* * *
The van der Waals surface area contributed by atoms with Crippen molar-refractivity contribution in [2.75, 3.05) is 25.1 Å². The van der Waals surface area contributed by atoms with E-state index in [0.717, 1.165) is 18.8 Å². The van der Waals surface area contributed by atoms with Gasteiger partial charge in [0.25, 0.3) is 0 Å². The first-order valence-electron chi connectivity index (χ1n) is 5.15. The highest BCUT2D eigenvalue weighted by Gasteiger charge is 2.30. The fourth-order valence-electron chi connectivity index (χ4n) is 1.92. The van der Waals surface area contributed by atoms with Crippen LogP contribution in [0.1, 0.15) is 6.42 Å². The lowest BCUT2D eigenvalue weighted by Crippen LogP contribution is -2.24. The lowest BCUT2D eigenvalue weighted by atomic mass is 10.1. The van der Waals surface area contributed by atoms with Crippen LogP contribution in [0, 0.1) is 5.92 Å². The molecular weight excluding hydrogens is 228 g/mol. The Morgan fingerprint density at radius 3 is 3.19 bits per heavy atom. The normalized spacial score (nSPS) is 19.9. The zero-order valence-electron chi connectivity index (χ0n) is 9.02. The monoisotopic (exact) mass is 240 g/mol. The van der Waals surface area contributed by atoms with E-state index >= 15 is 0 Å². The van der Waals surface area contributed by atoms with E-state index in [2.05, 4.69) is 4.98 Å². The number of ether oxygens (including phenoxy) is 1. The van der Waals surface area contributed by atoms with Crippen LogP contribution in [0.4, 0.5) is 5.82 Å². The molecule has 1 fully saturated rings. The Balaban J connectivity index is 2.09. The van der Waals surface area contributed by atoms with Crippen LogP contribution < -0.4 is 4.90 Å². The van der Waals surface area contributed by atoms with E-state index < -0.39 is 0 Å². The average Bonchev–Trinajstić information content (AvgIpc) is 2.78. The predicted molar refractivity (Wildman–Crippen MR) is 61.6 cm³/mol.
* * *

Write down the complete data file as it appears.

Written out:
The van der Waals surface area contributed by atoms with Crippen molar-refractivity contribution in [2.75, 3.05) is 25.1 Å². The van der Waals surface area contributed by atoms with E-state index in [0.717, 1.165) is 18.8 Å². The van der Waals surface area contributed by atoms with Gasteiger partial charge in [0.25, 0.3) is 0 Å². The first-order valence-electron chi connectivity index (χ1n) is 5.15. The highest BCUT2D eigenvalue weighted by Gasteiger charge is 2.30. The fourth-order valence-electron chi connectivity index (χ4n) is 1.92. The van der Waals surface area contributed by atoms with Crippen LogP contribution in [0.1, 0.15) is 6.42 Å². The lowest BCUT2D eigenvalue weighted by Crippen LogP contribution is -2.24. The lowest BCUT2D eigenvalue weighted by atomic mass is 10.1. The van der Waals surface area contributed by atoms with Crippen LogP contribution in [0, 0.1) is 5.92 Å². The molecular weight excluding hydrogens is 228 g/mol. The Morgan fingerprint density at radius 3 is 3.19 bits per heavy atom. The normalized spacial score (nSPS) is 19.9. The zero-order valence-electron chi connectivity index (χ0n) is 9.02. The monoisotopic (exact) mass is 240 g/mol. The van der Waals surface area contributed by atoms with E-state index >= 15 is 0 Å². The van der Waals surface area contributed by atoms with E-state index in [2.05, 4.69) is 4.98 Å². The number of ether oxygens (including phenoxy) is 1. The van der Waals surface area contributed by atoms with Crippen LogP contribution in [0.4, 0.5) is 5.82 Å². The molecule has 1 fully saturated rings. The Balaban J connectivity index is 2.09. The van der Waals surface area contributed by atoms with Crippen LogP contribution < -0.4 is 4.90 Å². The van der Waals surface area contributed by atoms with E-state index < -0.39 is 0 Å². The average Bonchev–Trinajstić information content (AvgIpc) is 2.78. The predicted molar refractivity (Wildman–Crippen MR) is 61.6 cm³/mol.